So, you are contemplating litigation or have recently commenced litigation and you think the opposing party has information that will make your case an easy win. What do you do? You send them a spoliation letter.
The invention of the internet has been a great source for gathering and disseminating information (thanks Al Gore?). We can find anything about any topic that has ever existed, or will exist, and sometimes the information we gather is actually accurate. For good or for bad, social media has furthered our ability to communicate with each other. Sometimes, typically bad, when we say something on the internet it can come back and bite us.
So what does all this have to do with Evidence and Family Law?
In North Carolina, there exists a permissive adverse inference that a party has information that is relevant to a forthcoming lawsuit and that information would be detrimental to the noticed party's case. In order for a party to qualify for the permissive adverse inference, and potential award of sanctions, he/she must show that the opposing party was on notice that litigation was pending and expected. How do you put someone on notice to not destroy evidence?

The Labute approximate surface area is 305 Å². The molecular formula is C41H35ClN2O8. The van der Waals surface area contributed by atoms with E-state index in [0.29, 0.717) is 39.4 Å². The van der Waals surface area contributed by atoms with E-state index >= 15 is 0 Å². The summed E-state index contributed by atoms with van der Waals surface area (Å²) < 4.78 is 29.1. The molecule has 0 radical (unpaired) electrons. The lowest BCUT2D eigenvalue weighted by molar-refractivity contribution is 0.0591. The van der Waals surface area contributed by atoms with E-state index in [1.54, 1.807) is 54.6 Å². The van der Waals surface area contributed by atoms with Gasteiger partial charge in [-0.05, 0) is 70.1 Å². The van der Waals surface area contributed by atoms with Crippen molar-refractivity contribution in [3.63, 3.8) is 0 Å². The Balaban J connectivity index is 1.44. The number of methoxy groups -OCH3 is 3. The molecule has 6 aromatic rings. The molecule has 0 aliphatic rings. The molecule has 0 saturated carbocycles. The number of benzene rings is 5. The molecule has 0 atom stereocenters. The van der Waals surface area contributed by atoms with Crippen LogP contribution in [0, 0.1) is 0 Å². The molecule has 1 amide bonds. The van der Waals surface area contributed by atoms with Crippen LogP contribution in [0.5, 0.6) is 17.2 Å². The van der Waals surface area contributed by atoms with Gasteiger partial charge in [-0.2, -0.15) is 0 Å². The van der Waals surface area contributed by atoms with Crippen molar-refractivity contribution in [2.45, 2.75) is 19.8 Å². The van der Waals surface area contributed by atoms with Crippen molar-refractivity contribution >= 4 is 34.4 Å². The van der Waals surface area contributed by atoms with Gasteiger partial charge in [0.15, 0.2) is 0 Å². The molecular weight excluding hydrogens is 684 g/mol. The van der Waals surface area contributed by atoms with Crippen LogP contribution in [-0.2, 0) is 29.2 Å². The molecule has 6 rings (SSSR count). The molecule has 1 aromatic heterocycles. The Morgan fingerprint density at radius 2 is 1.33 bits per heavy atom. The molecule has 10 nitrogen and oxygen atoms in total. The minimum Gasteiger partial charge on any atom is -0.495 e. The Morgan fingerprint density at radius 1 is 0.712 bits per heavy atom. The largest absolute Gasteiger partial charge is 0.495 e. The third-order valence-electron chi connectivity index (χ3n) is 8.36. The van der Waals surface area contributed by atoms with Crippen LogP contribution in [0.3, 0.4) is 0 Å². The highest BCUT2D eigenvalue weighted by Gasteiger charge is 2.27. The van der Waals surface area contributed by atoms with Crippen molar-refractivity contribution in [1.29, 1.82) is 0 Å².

Let's say a spouse's attorney believes that a separation agreement will not be worked out and the only other option to resolve pending issues is to file a lawsuit. The attorney may send what is called a "spoliation letter". A typical spoliation letter will instruct the other party that they are on notice that litigation is expected and they are to refrain from destroying or deleting any information that may be pertinent to expected litigation. The letter should be specific and encompass all social media posts, physical documents, emails, writings, and any communications whether made digitally or physically. Laying out what will happen if the other party ignores you is always a good idea.
So, What Happens if I do Destroy Evidence?
Remember that adverse inference discussed earlier? Well, a Judge or jury (if jury trial) have the option to consider the evidence that was destroyed and can, but are not required, to infer that it was not favorable to the party that destroyed it. The other potential penalty would be sanctions against the party deemed to have destroyed evidence that should have been preserved. North Carolina Pattern Jury Civil Instruction 101.39 is going to be used to instruct a jury as to spoliation of evidence and that they are allowed to infer that the evidence existed if they choose.
Keep in mind that if both parties have equal access to the information at issue, then no permissive adverse inference arises and the documents do not have to be preserved.
*Nothing in this blog post shall be deemed to have established an attorney-client relationship. This is for educational purposes only and should not be construed to be legal advice.